Managing Conflict in a Family-Owned Business (Part 1 of 2)

What advisors frequently overlook can land their clients—and themselves—in hot water (first in a series)

By Tom Hubler

Key Takeaways:

  • Most families avoid talking about death and money, yet that’s exactly what is needed for good business succession and personal estate planning.
  • Families avoid discussions because they fear it will create family disharmony, when just the opposite is true.
  • Families should develop together a common vision and prayers for each other that reinforce the needs of individual members reflecting their common good.
  • Optimize your global tax portfolio/position by understanding where the income gets taxed, and then analyze the after-tax income.

Death, money and sex. In our culture these are the three most difficult things for families to talk about. They are forbidden topics no matter who you are, how old you are, what you do or how much you earn. Virtually everyone avoids talking about death, money and sex in their families. Do you?

Unfortunately, when a family-owned business is having a conflict, it is likely that two of these topics must be talked about—death and money. That’s because conflict in a successful family business commonly occurs when it’s time for succession planning—when the family must decide who will continue the business and how. Many families make the mistake of just assuming who it is that will take over the company and that succession will happen when the time is right. That’s where the problems begin.

Estate planners tell us succession is a highly unpleasant subject for families. It requires them to think about death in the family, life without a loved one, taking or transferring assets, and changing responsibilities. For a family business, the discussion seems especially filled with potential landmines.

Family businesses avoid succession planning

Family businesses avoid succession planning

Succession planning is not only an issue for the owner-entrepreneur, it’s also an issue for the entire family. Many families unconsciously conspire to avoid talking about ownership and management-succession planning. The topic is taboo.

My clients will say, “It’s too early; we have years to think about this.” Or “I don’t have time right now.” Or my favorite, “We don’t need all that structure and formality because we love each other.”

Actually, it is because you love each other that you need all that structure and formality. It helps you avoid the emotional tripwires and makes the rational path more visible. However, that path must include more than just plans for ownership and the estate.

As I stated in a previous article, it is futile to produce a succession plan by focusing on just the ownership (and estate) plan. A smart succession plan must also consider the owner-entrepreneur’s overall intention. It must reflect a core purpose that includes legacy and family intentions as well as the business purpose.

Legacy is more than an entrepreneur’s wish for “how I want to be remembered.” A sense of legacy drives the entrepreneur to develop a succession plan. Concern for a legacy creates the motivation.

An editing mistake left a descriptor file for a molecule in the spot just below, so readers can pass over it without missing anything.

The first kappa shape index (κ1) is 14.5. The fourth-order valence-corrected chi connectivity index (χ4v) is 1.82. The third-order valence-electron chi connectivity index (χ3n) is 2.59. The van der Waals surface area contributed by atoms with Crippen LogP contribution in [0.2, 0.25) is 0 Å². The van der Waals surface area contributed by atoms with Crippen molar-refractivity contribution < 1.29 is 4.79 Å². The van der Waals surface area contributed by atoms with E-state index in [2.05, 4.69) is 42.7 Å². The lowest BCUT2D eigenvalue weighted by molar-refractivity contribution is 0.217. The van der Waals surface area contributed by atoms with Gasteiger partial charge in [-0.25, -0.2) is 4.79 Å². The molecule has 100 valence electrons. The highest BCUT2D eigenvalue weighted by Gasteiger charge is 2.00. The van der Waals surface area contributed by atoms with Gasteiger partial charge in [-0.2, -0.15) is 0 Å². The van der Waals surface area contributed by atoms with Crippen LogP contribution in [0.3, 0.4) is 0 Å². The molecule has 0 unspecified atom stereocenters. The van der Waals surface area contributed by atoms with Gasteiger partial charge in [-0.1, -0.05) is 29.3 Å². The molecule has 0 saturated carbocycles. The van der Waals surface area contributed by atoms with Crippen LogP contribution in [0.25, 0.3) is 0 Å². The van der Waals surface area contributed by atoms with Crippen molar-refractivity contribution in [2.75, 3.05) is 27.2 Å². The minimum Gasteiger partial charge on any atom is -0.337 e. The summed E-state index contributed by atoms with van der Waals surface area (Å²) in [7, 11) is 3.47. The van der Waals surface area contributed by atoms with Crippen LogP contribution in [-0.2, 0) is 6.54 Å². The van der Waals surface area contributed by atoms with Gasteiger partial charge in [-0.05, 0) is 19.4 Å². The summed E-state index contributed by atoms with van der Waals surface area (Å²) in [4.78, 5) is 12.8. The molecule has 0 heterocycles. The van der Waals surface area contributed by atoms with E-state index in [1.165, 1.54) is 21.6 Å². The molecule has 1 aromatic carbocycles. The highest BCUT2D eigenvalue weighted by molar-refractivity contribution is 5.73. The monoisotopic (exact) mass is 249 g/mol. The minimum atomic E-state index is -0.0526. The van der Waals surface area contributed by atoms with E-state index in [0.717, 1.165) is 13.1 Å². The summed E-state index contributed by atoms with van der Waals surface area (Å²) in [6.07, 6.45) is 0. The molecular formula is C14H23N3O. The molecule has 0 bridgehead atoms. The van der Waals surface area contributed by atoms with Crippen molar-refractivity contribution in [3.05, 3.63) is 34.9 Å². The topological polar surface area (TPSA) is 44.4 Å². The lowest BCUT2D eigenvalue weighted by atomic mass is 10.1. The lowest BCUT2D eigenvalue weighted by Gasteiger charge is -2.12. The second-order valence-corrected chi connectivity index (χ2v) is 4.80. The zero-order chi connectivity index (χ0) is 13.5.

Start by discussing legacy

I use a legacy model that helps set the base and develops the discussion for a successful succession plan. There are two aspects to legacy: your gift to the future and how you want to be remembered. The first aspect, discussed by Laura Nash in the Harvard Business Review article “Just Enough,” defines “your gift to the future” as a means by which “you help others find future success.”

The second aspect—how you want to be remembered—is my definition. It focuses more personally on how an individual wants to be remembered and is highly emotional because virtually everyone in their 60s and 70s wonders at some point whether their lives have meant something. They may avoid talking or thinking about it, but it’s there.

A technical planner can ask:

  • “How do you want to be remembered?”
  • “What is your gift to the future?”
  • “How can I help you achieve those goals?”

Ask legacy questions like these so that owner-entrepreneurs will engage in succession planning. This helps avoid a lot of unnecessary conflict that could surface later.

sk legacy questions

Conflict accumulates when differences are not discussed

Conflict in family-owned businesses can also increase because family members simply try to avoid it. When I taught the Family Business Management class at the University of St. Thomas, I regularly brought up the famous Hubler Speck of Dust Theory to explain what I often saw happening in family-owned businesses.

In my Speck of Dust Theory, an issue or irritation triggers differences in the family-owned business. Family members say to themselves, “If I bring that issue up, it will upset the entire family and ruin our 4th of July picnic at the lake.” That speck of dust—that issue—is not discussed.

Sometime later, another issue surfaces. The conflict isn’t mentioned because it could spoil Thanksgiving or Christmas, or an upcoming wedding, birthday or graduation. Irritation accumulates into ever-greater annoyance because no one is willing to bring up an issue. The family creates the very disharmony they are trying to avoid by failing to talk about their differences.